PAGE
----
China uses ‘Great Firewall’ to block Washington Post, Guardian websites
The websites of The Washington Post and The Guardian appear to be blocked in China as the country’s government tightens its so-called Great Firewall censorship apparatus as it navigates a politically sensitive period.
Until this weekend, the two newspapers were among the last of the major English-language outlets that were still regularly accessible from mainland China without the use of virtual private networking (VPN) software, according to the censorship tracker Greatfire.org.
Chinese internet authorities went into overdrive ahead of the 30th anniversary of the bloody crackdown in Tiananmen Square on June 4, 1989, prohibiting users of the popular WeChat social media service from posting keywords or pictures related to the event.
All but the most oblique references to the incident were immediately scrubbed and, during the days around the anniversary, users complained of not being able even to access the function to change their avatars.
Every language edition of Wikipedia
was fully banned in mid-May. A CNN reporter said the network’s website was blocked again this week soon after CNN.com ran a top story commemorating the 1989 incident.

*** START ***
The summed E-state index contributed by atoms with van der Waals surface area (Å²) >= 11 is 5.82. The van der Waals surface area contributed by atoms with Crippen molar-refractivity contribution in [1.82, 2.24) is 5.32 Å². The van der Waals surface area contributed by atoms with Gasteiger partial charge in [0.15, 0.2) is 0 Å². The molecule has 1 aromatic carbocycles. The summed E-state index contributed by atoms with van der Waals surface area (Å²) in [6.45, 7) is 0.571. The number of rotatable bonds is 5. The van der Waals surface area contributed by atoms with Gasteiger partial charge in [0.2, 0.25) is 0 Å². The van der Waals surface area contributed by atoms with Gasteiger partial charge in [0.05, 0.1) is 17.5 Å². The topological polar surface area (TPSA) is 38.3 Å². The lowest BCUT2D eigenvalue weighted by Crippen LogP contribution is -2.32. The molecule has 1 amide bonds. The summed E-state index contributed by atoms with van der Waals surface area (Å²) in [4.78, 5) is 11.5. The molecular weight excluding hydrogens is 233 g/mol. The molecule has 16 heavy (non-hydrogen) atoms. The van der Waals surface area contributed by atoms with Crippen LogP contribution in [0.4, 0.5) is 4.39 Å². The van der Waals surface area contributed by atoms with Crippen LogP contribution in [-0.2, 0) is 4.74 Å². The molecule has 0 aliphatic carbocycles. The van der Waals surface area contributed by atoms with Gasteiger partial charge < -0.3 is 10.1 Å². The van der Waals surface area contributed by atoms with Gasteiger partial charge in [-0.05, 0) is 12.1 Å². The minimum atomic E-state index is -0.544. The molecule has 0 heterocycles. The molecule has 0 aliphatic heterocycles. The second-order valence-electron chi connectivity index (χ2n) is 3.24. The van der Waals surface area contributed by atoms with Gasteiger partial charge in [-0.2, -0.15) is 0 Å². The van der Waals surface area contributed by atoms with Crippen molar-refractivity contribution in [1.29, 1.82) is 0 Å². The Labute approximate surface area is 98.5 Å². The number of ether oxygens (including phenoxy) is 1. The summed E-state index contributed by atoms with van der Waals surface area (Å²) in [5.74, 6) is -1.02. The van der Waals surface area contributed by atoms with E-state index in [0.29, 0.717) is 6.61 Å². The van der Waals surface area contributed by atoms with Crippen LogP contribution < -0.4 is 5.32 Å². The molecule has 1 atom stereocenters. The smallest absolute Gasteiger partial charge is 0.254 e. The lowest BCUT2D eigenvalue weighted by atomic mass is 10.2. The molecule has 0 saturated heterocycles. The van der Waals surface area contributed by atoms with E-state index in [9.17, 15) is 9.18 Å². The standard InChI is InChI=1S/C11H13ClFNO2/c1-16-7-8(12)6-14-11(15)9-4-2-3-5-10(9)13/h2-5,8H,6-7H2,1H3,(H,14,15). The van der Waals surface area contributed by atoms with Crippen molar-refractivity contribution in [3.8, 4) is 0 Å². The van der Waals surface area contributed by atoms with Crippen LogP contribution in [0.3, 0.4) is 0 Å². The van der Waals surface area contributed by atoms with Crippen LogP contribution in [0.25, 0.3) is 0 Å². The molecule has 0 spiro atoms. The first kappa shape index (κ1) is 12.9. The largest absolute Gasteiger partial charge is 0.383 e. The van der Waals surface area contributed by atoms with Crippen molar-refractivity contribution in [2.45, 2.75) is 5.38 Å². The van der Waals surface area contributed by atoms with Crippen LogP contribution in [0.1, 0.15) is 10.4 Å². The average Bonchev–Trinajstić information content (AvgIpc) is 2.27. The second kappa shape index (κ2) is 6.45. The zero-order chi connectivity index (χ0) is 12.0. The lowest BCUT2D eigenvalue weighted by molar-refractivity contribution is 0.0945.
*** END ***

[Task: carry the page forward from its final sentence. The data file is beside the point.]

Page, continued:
China’s internet censors rarely, if ever, communicate their reasoning for blocking specific websites, and it is not clear whether the latest ban on the newspapers will be permanent. Although authorities intermittently tighten and loosen their restrictions, the trend since 2013 has shown more and more foreign websites being irrevocably added to China’s blacklist.
Outlets such as Bloomberg, The New York Times, Reuters and The Wall Street Journal have been blocked for years. So have social media services such as Facebook and Twitter and all Google-owned services, including YouTube. Other popular services such as Dropbox, Slack and WhatsApp are also prohibited.
International business lobbies, media freedoms groups and Western government officials – including US trade negotiators – say the “Great Firewall” amounts to a restriction not only on speech but also fair practice.
The extensive censorship software now blocks more than 10,000 web domains and is powered by artificial intelligence algorithms that tirelessly sharpen its ability to sniff out VPNs.
Chinese authorities have said their censorship practices are a matter of the country’s “internet sovereignty” and not negotiable with foreign governments. But its officials have gone further in recent years, not only defending their approach to censorship but touting its successes as a model that authoritarian governments around the world could also adopt.
While a small number of Chinese users download VPNs to access banned websites and social media services, Beijing has increasingly found ways to enforce the bans – including through physical intimidation.